By acting early and in advance of a national retailer opening, you better position your business to weather their advertising and PR onslaught. Get in early, build a stronger business and understand that through this the new business in town will not be your competitor.
We have agreed to be part of a working group with the Australian taxation Office to help our customers meet compliance requirements. Here are the details of the ATO invitation:
Local small business retailers are asked to support local schools, community groups and charities on an almost daily basis. While community groups and charitable organisations beat a path to the doors of local businesses, so do individuals engaged on personal fundraising of their own for a cause or for an other individual.
It is tough making the call about which organisation to support or not for there is a real fear that declining will hurt the business. Often, small business retailers do not look for an uptick in business from a charity support decision but they do worry about a decline.
So how do you choose which local business you support?
Requests from schools, charities and other community for donations can be a challenge for any size business. If you do not take a structured approach to this you will find yourself giving away plenty for little or no return.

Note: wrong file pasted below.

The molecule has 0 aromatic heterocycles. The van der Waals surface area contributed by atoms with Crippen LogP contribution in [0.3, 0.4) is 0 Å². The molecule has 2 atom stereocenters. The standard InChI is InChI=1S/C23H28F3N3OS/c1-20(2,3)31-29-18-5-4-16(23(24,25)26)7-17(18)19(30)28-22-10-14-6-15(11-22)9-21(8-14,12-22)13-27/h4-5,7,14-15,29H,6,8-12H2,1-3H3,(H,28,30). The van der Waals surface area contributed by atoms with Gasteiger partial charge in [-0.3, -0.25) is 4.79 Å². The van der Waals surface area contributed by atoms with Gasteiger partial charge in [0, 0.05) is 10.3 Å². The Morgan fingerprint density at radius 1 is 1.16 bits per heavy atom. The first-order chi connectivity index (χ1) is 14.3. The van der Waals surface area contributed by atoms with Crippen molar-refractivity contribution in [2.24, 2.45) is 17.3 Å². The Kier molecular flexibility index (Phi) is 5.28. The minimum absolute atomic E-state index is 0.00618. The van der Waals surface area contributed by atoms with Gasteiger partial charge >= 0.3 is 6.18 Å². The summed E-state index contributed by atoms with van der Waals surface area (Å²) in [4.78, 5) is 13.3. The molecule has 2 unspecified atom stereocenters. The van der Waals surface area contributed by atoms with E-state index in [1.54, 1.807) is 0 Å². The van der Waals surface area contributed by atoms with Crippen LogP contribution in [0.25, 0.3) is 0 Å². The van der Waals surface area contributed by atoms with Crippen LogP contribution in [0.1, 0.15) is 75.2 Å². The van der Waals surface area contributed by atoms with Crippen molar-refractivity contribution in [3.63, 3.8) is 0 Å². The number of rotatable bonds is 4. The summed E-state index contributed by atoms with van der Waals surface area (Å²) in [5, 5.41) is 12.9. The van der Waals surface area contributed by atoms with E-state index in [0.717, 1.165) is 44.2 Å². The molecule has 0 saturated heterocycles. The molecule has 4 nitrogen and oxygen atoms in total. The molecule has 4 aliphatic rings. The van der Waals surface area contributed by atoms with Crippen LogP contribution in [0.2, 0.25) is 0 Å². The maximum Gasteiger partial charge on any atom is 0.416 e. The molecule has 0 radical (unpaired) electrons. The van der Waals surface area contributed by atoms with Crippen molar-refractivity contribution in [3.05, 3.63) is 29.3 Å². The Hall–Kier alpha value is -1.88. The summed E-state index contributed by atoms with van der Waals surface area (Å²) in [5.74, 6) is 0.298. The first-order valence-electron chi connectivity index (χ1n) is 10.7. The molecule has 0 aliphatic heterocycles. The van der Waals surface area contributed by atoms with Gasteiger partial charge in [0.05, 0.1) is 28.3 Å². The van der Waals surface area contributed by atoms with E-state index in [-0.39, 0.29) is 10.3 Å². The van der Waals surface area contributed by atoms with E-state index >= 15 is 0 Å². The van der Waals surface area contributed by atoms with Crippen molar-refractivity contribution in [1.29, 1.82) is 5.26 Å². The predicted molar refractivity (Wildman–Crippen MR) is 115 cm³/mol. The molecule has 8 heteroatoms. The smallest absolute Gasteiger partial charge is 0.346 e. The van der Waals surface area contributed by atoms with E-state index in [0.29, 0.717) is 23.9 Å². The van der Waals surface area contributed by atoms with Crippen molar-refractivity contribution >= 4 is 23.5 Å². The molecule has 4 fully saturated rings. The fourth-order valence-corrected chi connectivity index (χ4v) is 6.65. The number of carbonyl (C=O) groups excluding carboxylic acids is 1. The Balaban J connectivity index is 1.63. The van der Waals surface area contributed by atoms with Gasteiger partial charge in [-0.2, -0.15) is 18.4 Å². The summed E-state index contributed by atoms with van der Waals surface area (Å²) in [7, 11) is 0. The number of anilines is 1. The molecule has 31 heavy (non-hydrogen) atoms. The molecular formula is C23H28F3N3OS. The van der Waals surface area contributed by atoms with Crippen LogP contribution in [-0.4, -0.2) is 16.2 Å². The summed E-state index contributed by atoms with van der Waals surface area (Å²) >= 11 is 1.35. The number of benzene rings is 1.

Requests are often loaded with guilt. People can be passive aggressive in their approach. Often, people requesting help leverage pester power. It can be hard to say no. There are too many stories of retailers giving a gift as a prize, receiving the Thank You poster and achieving no benefit for the business.
Our advice is to manage your philanthropy as you would any business activity.
THE PRIZE / GIFT
Decide the amount in cash or product value or both that you are prepared to donate in a full year, calendar year or financial year.
Our recommendation is you give away cash, but in the form of a voucher to spend in your business. This ensures that value of the gift or prize is greater than the cost of it to your business.
The best mechanism for giving away cash or an amount to spend in-store is to do it by way of a gift voucher. Use your software to manage this as any manual approach is dangerous and time-consuming.
YOUR PITCH, NOT THEIRS
Get on the front foot and write to local community groups outlining that you budget a year in advance. Seek their submissions. With this advice sheet we have included the text of a suggested letter. Please read the letter as it outlines the approach we suggest and why. It is important you communicate this with all community groups.
On the page after the letter is a suggested notice for use in-store when you are asked for donations.
HOW TO PICK GROUPS TO SUPPORT
Focus on community groups that support you. That is, groups with members who support you. The more they support you the better you are able to support the community.